All eyes are on a possible meeting between President Donald Trump and Russian President Vladimir Putin on the sidelines of the Asia-Pacific Economic Cooperation (APEC) conference in Vietnam during Trump’s Asia visit.
Trump emphasized the significance of meeting with Putin before leaving for the trip and told Fox News: "Putin is very important because they can help us with North Korea. They can help us with Syria. We have to talk about Ukraine."
While the Russian president's foreign policy aide Yury Ushakov said Thursday that a meeting will take place on the first day of the summit, White House press secretary Sarah Sanders, on the contrary, told reporters aboard Air Force One Friday that a formal meeting would not take place but an informal interaction was still on the cards.
"Regarding a Putin meeting, there was never a meeting confirmed, and there will not be one that takes place due to scheduling conflicts on both sides," CNN cited Sanders as saying. "There is no formal meeting or anything scheduled for them."
She added: "Now, they're going to be in the same place. Are they going to bump into each other and say hello? Certainly possible, and likely. But in terms of a scheduled, formal meeting, there's not one on the calendar and we don't anticipate that there will be one."
The interaction with Putin comes amid a series of investigations into Russia meddling in the 2016 U.S. election. When the two leaders met for the first time on the sidelines of the G20 summit in Germany, Trump, according to Secretary of State Rex Tillerson, pressed Putin on more than one occasion regarding Russian involvement. "President Putin denied such involvement, as I think he has in the past," Tillerson said at the time.
Among the topics that are likely to come up in the interaction, North Korea is thought to be a top priority, after Trump during his address in Seoul called on all nations, "including China and Russia," to implement the sanctions passed by the United Nations including downgrading diplomatic relations with the country and to "sever all ties of trade and technology."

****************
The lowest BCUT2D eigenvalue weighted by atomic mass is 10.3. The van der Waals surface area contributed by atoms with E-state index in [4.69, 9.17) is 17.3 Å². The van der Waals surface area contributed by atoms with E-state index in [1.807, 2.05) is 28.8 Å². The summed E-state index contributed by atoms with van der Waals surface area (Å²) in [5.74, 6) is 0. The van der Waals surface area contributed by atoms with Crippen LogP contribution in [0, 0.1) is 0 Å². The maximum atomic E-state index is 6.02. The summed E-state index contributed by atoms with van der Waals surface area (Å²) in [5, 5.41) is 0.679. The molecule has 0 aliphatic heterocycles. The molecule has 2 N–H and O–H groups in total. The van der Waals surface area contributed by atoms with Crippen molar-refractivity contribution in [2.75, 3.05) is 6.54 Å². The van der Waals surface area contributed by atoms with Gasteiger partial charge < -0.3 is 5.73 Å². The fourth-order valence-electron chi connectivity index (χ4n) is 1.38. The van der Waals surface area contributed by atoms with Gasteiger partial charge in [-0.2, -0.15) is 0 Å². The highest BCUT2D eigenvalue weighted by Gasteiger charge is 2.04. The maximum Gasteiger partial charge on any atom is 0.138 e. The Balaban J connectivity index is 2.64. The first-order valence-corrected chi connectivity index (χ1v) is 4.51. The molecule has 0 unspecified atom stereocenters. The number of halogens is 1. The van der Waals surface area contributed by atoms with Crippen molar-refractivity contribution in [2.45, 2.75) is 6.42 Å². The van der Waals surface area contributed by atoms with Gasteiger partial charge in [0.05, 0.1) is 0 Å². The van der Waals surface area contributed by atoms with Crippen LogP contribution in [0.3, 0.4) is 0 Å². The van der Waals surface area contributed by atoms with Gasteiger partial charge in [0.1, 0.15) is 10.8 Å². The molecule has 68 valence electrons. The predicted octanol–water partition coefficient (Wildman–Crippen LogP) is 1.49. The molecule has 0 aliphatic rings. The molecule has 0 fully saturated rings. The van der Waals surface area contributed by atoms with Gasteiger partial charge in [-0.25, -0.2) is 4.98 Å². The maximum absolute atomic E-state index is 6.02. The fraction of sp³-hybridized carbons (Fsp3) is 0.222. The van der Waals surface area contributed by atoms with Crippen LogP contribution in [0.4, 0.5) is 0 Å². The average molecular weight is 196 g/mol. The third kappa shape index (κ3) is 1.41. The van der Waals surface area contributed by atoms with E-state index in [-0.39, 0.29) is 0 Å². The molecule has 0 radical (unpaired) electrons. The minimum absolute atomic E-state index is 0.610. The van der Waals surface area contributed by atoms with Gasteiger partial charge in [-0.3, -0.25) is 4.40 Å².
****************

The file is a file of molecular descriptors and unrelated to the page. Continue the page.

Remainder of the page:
According to Radio Free Europe/Radio Liberty, Trump also hopes that Russia can mount additional pressure on North Korea in light of the Asian country’s mounting nuclear and missile tests.
USA Today stated that another key topic is said to be the Iran nuclear deal — that seeks to limit Iran’s nuclear activities — parts of which Trump wants to strengthen or renegotiate in return for the lifting of international sanctions on the country.
Putin, however, has pledged to remain in the deal and Russian diplomat Dmitry Peskov warned of "very negative consequences" for nuclear proliferation efforts and regional security if the U.S. pulled out of the agreement.
Trump has also delayed implementing sanctions that Congress imposed on Russia for supporting anti-government forces in Ukraine and for Moscow's alleged role in the 2016 presidential election. Meanwhile, Putin has proposed a U.N. peacekeeping force to reduce the violence in Ukraine.
The two leaders are also likely to discuss the situation in Syria, with Moscow and Washington standing on opposite sides over the issue of the Syrian government's alleged use of chemical weapons. While the U.S. and its allies condemned the use of such weapons and sought to use the UN Security Council to mount pressure on Syria, Moscow blocked UN sanctions over the attacks and refused to condemn the Syrian government.
However, Radio Liberty reported that Russian Foreign Minister Sergei Lavrov said on state-run TV this week that any agreement the two might reach about bilateral relations would be undermined by "political infighting."
"They will immediately become an element of internal political fighting, internal political games aimed at making President Trump's life and activities as difficult as possible," he said.